Westlock County farmer John Guelly was patrolling his canola field back in 2013 when he came across a dead spot. Like any good farmer, he pulled up one of the plants to inspect it and saw its roots were infested with bloated, cancerous, club-like galls.
He called up agronomist Dan Orchard to identify the disease. As most Sturgeon County farmers have probably guessed by now, Orchard said he had clubroot.
“It felt like Dan was a doctor and he told me I had cancer,” said Guelly, speaking before some 200 people at the Edmonton Expo Centre last week.
And he’s not the only one who’s gotten that diagnosis. First spotted in canola in Alberta by Orchard and Sturgeon County farmer Walter Tappauf in 2003, clubroot is now widespread throughout Sturgeon and central Alberta and spreading to the south and northwest. This soil-borne pathogen causes club-like galls to grow on canola roots and can wipe out up to 80 per cent of a crop if left unchecked, Alberta Agriculture reports.
But many farmers still refuse to talk about it, said Guelly, who is also chair of the Alberta Canola Producers Commission.
“There’s a stigma around clubroot that’s really very similar to mental health discussions,” he said, in that no one wants to discuss it. But just like depression, clubroot is much easier to manage if you talk about it with your neighbours and agronomists.
“If you keep your clubroot discovery a secret and don’t tell anyone, it’s not going to help anyone, including yourself.”
Guelly and Orchard spoke about the importance of talking about clubroot last week at the 2019 FarmTech conference.
While pretty much everyone in Sturgeon County has it and talks about it, clubroot is still considered something to hide in other parts of Alberta, said Orchard, an agronomist with the Canola Council of Canada.
“The thing with clubroot is it’s associated with doing something wrong,” he said, like planting too much canola or not cleaning dirt off your equipment.
Many farmers feel they’ll lose land value if they have clubroot, but Guelly said his research in Westlock County suggests the disease does not affect land prices. Farmers might feel ashamed they have it, but truth is it can get on your farm through no fault of your own.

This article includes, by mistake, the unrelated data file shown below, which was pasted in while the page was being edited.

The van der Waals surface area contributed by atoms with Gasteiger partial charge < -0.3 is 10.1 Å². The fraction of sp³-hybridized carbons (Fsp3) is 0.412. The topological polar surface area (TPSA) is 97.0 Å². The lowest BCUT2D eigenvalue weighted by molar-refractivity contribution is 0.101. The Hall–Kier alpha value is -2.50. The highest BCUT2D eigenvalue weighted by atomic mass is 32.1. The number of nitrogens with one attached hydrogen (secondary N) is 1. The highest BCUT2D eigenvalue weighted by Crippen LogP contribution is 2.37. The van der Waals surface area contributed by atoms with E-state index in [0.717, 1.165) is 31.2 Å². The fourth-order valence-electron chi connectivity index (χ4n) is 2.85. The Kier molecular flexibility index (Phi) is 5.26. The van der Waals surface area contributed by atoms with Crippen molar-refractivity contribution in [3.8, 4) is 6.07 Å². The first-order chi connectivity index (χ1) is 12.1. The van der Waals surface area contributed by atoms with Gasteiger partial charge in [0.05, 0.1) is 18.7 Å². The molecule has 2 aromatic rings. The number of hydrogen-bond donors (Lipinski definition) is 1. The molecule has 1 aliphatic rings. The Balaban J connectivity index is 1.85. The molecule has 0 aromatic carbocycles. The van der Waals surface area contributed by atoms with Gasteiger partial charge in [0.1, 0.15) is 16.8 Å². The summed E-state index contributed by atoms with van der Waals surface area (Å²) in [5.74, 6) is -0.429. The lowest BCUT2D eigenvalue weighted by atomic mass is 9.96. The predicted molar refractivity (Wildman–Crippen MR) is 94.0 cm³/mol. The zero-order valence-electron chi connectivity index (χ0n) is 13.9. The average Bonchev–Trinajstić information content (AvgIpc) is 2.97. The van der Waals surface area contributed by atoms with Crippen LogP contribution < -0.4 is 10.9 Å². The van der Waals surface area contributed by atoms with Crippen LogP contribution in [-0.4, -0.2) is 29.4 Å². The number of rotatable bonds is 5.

“The sooner you try and rectify the situation, the better person you are,” Guelly said.
Guelly and Orchard urged farmers to scout their fields frequently for clubroot by checking the roots of any suspect plants and doing regular soil tests. If they find a small patch, they should uproot and burn the infected plants and replant the area with grass.
“Scout, scout and scout some more,” Guelly said.
“Early detection of clubroot in your field is your best defence.”
Clean as much dirt off your equipment as possible before you move between fields to avoid spreading clubroot, Orchard said. While full sanitation is ideal, research suggests you can reduce your risk of spreading clubroot some 95 per cent just by chipping the big, visible clumps of dirt off your gear.
Guelly urged farmers to only plant clubroot-resistant varieties of canola. He’d tried 10 of them over the years and found them no less productive than regular canola.
Orchard said research suggests clubroot can adapt to a resistant strain in as little as three plantings, so it’s important to rotate your use of them. He also recommended putting at least two years between canola crops in any one field, as the longer you go between plantings, the longer your resistant variety will last.
Just as Bell has a Let’s Talk day for mental health, Guelly said Alberta should have a similar day for clubroot.
“We need people to talk about the disease so we can figure out how to properly control it,” he said.